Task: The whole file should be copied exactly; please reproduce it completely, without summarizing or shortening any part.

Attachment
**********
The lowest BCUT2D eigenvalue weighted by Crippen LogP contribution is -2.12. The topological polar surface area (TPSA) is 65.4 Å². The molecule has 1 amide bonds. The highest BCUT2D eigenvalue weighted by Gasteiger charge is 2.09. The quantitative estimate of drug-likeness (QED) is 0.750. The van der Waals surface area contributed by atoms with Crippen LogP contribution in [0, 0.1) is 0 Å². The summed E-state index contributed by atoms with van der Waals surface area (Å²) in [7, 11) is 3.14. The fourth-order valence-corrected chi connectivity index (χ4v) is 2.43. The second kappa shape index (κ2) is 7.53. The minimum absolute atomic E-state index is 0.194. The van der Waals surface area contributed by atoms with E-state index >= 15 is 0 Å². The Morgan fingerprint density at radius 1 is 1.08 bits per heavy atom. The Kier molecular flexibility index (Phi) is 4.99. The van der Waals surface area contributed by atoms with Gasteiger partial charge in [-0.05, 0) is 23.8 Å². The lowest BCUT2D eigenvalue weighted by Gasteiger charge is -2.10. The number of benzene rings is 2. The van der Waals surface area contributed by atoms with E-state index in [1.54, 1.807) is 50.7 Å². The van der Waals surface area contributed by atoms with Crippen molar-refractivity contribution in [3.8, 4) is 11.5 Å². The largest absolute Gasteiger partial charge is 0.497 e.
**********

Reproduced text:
The lowest BCUT2D eigenvalue weighted by Crippen LogP contribution is -2.12. The topological polar surface area (TPSA) is 65.4 Å². The molecule has 1 amide bonds. The highest BCUT2D eigenvalue weighted by Gasteiger charge is 2.09. The quantitative estimate of drug-likeness (QED) is 0.750. The van der Waals surface area contributed by atoms with Crippen LogP contribution in [0, 0.1) is 0 Å². The summed E-state index contributed by atoms with van der Waals surface area (Å²) in [7, 11) is 3.14. The fourth-order valence-corrected chi connectivity index (χ4v) is 2.43. The second kappa shape index (κ2) is 7.53. The minimum absolute atomic E-state index is 0.194. The van der Waals surface area contributed by atoms with E-state index >= 15 is 0 Å². The Morgan fingerprint density at radius 1 is 1.08 bits per heavy atom. The Kier molecular flexibility index (Phi) is 4.99. The van der Waals surface area contributed by atoms with Gasteiger partial charge in [-0.05, 0) is 23.8 Å². The lowest BCUT2D eigenvalue weighted by Gasteiger charge is -2.10. The number of benzene rings is 2. The van der Waals surface area contributed by atoms with E-state index in [1.54, 1.807) is 50.7 Å². The van der Waals surface area contributed by atoms with Crippen molar-refractivity contribution in [3.8, 4) is 11.5 Å². The largest absolute Gasteiger partial charge is 0.497 e.